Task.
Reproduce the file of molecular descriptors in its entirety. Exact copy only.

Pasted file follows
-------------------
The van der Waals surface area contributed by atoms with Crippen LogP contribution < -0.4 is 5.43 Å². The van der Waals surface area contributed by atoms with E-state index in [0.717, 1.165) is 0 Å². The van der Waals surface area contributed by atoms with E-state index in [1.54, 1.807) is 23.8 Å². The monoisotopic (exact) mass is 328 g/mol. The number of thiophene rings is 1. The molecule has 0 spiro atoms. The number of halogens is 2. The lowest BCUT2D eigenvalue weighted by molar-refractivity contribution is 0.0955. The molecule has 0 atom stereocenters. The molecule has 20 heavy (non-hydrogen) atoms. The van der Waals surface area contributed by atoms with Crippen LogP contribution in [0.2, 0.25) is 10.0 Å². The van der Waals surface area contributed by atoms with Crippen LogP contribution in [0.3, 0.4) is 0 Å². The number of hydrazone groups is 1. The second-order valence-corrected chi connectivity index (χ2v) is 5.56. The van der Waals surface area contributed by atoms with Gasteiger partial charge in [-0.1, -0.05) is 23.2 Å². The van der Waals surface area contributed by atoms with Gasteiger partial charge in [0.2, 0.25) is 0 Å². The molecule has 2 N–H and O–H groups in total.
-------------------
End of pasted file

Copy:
The van der Waals surface area contributed by atoms with Crippen LogP contribution < -0.4 is 5.43 Å². The van der Waals surface area contributed by atoms with E-state index in [0.717, 1.165) is 0 Å². The van der Waals surface area contributed by atoms with E-state index in [1.54, 1.807) is 23.8 Å². The monoisotopic (exact) mass is 328 g/mol. The number of thiophene rings is 1. The molecule has 0 spiro atoms. The number of halogens is 2. The lowest BCUT2D eigenvalue weighted by molar-refractivity contribution is 0.0955. The molecule has 0 atom stereocenters. The molecule has 20 heavy (non-hydrogen) atoms. The van der Waals surface area contributed by atoms with Crippen LogP contribution in [0.2, 0.25) is 10.0 Å². The van der Waals surface area contributed by atoms with Crippen LogP contribution in [0.3, 0.4) is 0 Å². The number of hydrazone groups is 1. The second-order valence-corrected chi connectivity index (χ2v) is 5.56. The van der Waals surface area contributed by atoms with Gasteiger partial charge in [-0.1, -0.05) is 23.2 Å². The van der Waals surface area contributed by atoms with Gasteiger partial charge in [0.2, 0.25) is 0 Å². The molecule has 2 N–H and O–H groups in total.